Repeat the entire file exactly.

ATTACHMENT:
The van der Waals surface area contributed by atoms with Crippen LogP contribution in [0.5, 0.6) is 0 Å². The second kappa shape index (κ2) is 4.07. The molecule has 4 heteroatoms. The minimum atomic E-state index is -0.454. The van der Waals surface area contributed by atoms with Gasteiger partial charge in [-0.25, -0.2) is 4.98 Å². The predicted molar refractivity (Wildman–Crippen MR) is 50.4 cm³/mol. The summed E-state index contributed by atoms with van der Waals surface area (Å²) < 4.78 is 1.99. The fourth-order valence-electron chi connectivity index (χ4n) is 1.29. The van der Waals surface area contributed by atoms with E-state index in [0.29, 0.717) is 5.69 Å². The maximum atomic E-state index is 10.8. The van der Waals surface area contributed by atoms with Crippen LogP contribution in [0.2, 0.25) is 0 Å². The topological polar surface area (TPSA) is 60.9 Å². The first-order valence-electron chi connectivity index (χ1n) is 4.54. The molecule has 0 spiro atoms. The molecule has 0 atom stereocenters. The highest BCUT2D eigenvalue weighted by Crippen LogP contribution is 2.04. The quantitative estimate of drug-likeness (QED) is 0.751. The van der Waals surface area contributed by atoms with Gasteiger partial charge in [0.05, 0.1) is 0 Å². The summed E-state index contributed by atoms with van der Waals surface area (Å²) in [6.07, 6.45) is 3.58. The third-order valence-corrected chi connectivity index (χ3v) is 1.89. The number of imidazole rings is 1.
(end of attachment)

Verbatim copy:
The van der Waals surface area contributed by atoms with Crippen LogP contribution in [0.5, 0.6) is 0 Å². The second kappa shape index (κ2) is 4.07. The molecule has 4 heteroatoms. The minimum atomic E-state index is -0.454. The van der Waals surface area contributed by atoms with Gasteiger partial charge in [-0.25, -0.2) is 4.98 Å². The predicted molar refractivity (Wildman–Crippen MR) is 50.4 cm³/mol. The summed E-state index contributed by atoms with van der Waals surface area (Å²) < 4.78 is 1.99. The fourth-order valence-electron chi connectivity index (χ4n) is 1.29. The van der Waals surface area contributed by atoms with E-state index in [0.29, 0.717) is 5.69 Å². The maximum atomic E-state index is 10.8. The van der Waals surface area contributed by atoms with Crippen LogP contribution in [0.2, 0.25) is 0 Å². The topological polar surface area (TPSA) is 60.9 Å². The first-order valence-electron chi connectivity index (χ1n) is 4.54. The molecule has 0 spiro atoms. The molecule has 0 atom stereocenters. The highest BCUT2D eigenvalue weighted by Crippen LogP contribution is 2.04. The quantitative estimate of drug-likeness (QED) is 0.751. The van der Waals surface area contributed by atoms with Gasteiger partial charge in [0.05, 0.1) is 0 Å². The summed E-state index contributed by atoms with van der Waals surface area (Å²) in [6.07, 6.45) is 3.58. The third-order valence-corrected chi connectivity index (χ3v) is 1.89. The number of imidazole rings is 1.